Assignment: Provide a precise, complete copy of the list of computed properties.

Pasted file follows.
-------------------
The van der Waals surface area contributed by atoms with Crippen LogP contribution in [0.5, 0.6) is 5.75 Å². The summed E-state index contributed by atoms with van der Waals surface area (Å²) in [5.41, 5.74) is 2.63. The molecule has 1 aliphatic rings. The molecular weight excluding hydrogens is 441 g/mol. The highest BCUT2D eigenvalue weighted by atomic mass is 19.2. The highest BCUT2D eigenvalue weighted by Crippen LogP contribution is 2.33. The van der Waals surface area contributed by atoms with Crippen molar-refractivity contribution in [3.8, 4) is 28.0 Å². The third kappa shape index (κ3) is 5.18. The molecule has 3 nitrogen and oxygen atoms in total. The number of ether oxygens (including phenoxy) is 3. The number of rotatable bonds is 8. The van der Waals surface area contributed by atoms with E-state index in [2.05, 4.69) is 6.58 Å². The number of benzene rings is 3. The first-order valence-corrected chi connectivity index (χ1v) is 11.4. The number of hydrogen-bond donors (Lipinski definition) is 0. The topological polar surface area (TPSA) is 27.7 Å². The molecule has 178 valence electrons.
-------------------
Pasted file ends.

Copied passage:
The van der Waals surface area contributed by atoms with Crippen LogP contribution in [0.5, 0.6) is 5.75 Å². The summed E-state index contributed by atoms with van der Waals surface area (Å²) in [5.41, 5.74) is 2.63. The molecule has 1 aliphatic rings. The molecular weight excluding hydrogens is 441 g/mol. The highest BCUT2D eigenvalue weighted by atomic mass is 19.2. The highest BCUT2D eigenvalue weighted by Crippen LogP contribution is 2.33. The van der Waals surface area contributed by atoms with Crippen molar-refractivity contribution in [3.8, 4) is 28.0 Å². The third kappa shape index (κ3) is 5.18. The molecule has 3 nitrogen and oxygen atoms in total. The number of ether oxygens (including phenoxy) is 3. The number of rotatable bonds is 8. The van der Waals surface area contributed by atoms with E-state index in [2.05, 4.69) is 6.58 Å². The number of benzene rings is 3. The first-order valence-corrected chi connectivity index (χ1v) is 11.4. The number of hydrogen-bond donors (Lipinski definition) is 0. The topological polar surface area (TPSA) is 27.7 Å². The molecule has 178 valence electrons.